The Suit: For this year’s Deal Me IN, Hearts is my suit for “Stories from Indiana literary magazines and journals.
The Selection: “Not in Kansas Anymore” from my copy of the Spring 2014 issue of “Midwestern Gothic” magazine.
The Author: Rocco Versaci (pictured at left upper right [from his website]), who earned both his M.A. and PhD at Indiana University, and also worked as film critic for the Bloomington Herald times. He is currently teaching at Palomar College in San Marcos, California. You may learn more about this author at http://www.roccoversaci.com/
What is Deal Me “IN” 2016? I’m glad you asked! Before the start of each year, I come up with a list of 52 stories to read and assign each of them to a playing card in a standard deck. Each week, I draw a card, and that is the story I read. By the end of the year (52 weeks), I’m done, and ready to start a fresh deck. (For a more detailed explanation of the Deal Me In challenge, see the sign up post. For a look at my deck of cards/story roster click here.) Since 2016 is my home state’s bicentennial, in this year’s edition of my annual Deal Me In challenge, I’m reading only stories that have an Indiana “connection” of some kind. Deal Me “IN” is also now officially endorsed as a “Legacy Project” by The Indiana Bicentennial Commission.
Not in Kansas Anymore
“This is some perverted backwoods version of Zen, where I’m shackled to the present moment, forced to feel each droplet of sweat, smell each dead possum, listen to each echo of thunder.”
Are you a homebody or do like adventure? How do you feel about road trips? For my part, I’m usually happy staying at home, or at least only straying to places that I’m familiar and comfortable with. That said, I have been on my share of road trips over the years as well and enjoyed them for the most part. In a sense, this story reminded me of that feeling of being “on the road” and made me think that, in a way, being on the road is almost an altered state of consciousness…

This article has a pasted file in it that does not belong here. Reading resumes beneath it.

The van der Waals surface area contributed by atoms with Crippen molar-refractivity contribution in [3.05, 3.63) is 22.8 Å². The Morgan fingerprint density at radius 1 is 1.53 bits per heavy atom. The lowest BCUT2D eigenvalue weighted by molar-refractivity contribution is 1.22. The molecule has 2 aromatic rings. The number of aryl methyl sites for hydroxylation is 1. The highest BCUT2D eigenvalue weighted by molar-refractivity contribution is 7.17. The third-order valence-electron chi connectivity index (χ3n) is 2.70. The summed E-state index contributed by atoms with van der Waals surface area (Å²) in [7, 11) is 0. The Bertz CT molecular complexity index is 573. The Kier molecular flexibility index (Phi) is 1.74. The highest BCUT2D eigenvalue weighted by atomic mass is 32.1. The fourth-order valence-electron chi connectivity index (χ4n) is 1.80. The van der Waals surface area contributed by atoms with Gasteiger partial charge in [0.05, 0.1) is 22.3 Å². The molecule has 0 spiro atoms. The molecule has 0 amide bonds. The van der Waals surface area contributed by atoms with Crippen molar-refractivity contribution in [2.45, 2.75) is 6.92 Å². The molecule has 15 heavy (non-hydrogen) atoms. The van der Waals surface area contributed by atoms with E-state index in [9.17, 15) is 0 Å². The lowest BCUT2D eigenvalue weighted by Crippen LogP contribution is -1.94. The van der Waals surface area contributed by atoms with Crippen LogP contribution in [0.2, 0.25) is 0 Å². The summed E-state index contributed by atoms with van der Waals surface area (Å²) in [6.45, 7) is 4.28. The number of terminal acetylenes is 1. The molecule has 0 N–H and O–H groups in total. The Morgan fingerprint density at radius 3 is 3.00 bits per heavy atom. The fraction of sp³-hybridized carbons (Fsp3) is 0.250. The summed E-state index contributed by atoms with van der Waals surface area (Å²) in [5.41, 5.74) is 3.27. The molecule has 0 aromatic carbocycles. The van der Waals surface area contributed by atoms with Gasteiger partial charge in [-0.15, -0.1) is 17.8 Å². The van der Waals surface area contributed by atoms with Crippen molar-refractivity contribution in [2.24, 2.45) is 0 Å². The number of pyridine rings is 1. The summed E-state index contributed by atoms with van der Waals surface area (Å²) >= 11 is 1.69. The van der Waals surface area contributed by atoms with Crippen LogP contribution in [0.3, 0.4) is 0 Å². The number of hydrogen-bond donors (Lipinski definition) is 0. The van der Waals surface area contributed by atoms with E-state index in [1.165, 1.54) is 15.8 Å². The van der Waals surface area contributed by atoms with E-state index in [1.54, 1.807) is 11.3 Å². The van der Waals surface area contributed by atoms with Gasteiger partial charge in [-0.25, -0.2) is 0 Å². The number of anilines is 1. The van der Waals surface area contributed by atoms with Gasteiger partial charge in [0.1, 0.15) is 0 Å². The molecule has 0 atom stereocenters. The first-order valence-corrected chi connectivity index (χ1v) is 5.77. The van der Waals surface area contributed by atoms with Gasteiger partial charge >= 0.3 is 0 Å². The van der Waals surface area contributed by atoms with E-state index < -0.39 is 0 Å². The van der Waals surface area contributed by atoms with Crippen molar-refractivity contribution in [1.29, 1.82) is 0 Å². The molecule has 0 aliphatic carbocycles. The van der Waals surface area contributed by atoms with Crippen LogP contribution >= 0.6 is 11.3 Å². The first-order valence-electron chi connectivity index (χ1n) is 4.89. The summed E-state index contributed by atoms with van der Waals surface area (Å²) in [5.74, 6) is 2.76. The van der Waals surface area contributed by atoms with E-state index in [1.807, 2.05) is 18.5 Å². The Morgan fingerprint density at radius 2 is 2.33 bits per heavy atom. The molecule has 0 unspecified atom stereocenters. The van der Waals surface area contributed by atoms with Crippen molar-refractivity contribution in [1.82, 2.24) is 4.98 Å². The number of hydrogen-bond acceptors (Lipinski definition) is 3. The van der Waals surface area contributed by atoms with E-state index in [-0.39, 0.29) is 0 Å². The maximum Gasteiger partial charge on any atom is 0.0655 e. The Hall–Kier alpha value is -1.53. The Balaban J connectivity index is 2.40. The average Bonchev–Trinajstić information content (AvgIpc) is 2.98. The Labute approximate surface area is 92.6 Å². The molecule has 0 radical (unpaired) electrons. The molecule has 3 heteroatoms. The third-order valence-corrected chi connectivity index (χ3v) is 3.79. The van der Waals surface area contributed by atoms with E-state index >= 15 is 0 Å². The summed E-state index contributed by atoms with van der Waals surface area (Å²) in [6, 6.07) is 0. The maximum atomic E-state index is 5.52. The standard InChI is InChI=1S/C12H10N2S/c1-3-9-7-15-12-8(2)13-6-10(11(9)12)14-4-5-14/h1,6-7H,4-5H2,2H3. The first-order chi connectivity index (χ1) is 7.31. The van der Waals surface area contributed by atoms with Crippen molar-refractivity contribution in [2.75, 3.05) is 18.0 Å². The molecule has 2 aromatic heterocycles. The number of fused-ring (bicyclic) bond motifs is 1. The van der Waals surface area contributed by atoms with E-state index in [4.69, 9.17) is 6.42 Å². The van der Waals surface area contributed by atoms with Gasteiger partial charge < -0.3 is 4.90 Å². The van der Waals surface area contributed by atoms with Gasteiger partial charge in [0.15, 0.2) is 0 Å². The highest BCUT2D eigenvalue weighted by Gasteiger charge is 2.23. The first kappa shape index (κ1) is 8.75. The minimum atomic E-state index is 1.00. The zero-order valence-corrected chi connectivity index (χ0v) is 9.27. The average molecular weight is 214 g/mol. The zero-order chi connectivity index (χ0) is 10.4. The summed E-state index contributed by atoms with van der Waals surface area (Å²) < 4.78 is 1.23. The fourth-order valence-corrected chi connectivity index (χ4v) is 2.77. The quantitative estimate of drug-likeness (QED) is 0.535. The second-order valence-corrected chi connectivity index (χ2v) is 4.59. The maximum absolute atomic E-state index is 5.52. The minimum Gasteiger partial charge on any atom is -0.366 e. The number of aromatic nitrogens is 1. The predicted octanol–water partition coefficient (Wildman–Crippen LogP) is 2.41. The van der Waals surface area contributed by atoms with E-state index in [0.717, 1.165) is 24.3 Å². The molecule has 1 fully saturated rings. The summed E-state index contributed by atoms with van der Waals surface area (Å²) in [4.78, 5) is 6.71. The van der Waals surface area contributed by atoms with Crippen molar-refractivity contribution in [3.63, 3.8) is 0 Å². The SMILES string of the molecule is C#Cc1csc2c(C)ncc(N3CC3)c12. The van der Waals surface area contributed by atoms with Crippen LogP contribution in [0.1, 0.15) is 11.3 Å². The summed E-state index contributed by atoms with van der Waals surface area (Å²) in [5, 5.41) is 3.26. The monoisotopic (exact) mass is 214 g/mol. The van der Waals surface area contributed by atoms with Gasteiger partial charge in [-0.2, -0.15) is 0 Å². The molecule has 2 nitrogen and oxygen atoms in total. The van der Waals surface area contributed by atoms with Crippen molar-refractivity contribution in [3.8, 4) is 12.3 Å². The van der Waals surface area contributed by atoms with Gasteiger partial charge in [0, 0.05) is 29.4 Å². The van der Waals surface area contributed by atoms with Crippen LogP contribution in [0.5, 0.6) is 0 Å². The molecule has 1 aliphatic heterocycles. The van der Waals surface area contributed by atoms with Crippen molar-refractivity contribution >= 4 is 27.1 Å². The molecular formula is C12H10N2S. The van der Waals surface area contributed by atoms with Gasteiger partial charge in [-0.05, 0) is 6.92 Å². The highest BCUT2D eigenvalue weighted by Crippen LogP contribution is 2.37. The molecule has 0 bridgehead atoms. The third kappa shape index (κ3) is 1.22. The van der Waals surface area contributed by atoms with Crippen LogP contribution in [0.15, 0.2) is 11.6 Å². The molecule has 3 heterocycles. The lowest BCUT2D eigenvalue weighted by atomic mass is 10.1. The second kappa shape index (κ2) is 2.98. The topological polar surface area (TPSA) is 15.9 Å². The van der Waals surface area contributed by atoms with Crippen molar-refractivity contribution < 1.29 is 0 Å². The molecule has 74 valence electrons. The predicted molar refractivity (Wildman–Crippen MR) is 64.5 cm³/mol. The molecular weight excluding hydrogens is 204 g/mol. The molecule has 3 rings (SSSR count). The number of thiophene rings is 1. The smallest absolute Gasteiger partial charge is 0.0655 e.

This is kind of what the narrator of this story experiences. We join him in medias res, pedaling across the country on his bicycle, as he’s leaving Kansas and entering Missouri (just one of the reasons for the story’s title). His reaction to seeing the “leaving Kansas and entering Missouri” sign on the road? “About Goddamn time!” (having driven across Kansas, I can appreciate the fact that it is a very long way across) He encounters a detour, which have come to plague him during his trek. Here we also learn a little of his background:
“Detours are another matter. Detours, I know about. I hit a big one in my mid-thirties. A lump in my chest that became nine weeks of chemotherapy. Nine weeks inside a body being slowly almost-killed. Like a lot of detours, it had piss-poor signage, and by the time I got back on the road I’d been on, it didn’t look the same.”
Smattered with details of small encounters on his trip, especially in the Ozarks, the story leaves the reader with a good idea of that ‘altered state’ of consciousness that being on the road can evoke. I liked the story a lot and it made me feel like going on a trip myself. I will NOT be bicycling, however. J
What are some of your favorite road trips (of any kind)? I’ve often thought of going on a literary road trip, retracing some of Kerouac’s routes but haven’t pulled the trigger yet. Or maybe a re-tread of (roughly) the path of the Lewis and Clark Expedition would be fun. I also have accumulated a list of great places that I visited as a child on summer ‘family camping trips’ that I’d really like to see again through the eyes of my adult self. Maybe when I retire I’ll finally have ample time to try these things…
below: from wikipedia – a map of the Ozark Mountains, where much up and down pedaling was done by the author in the story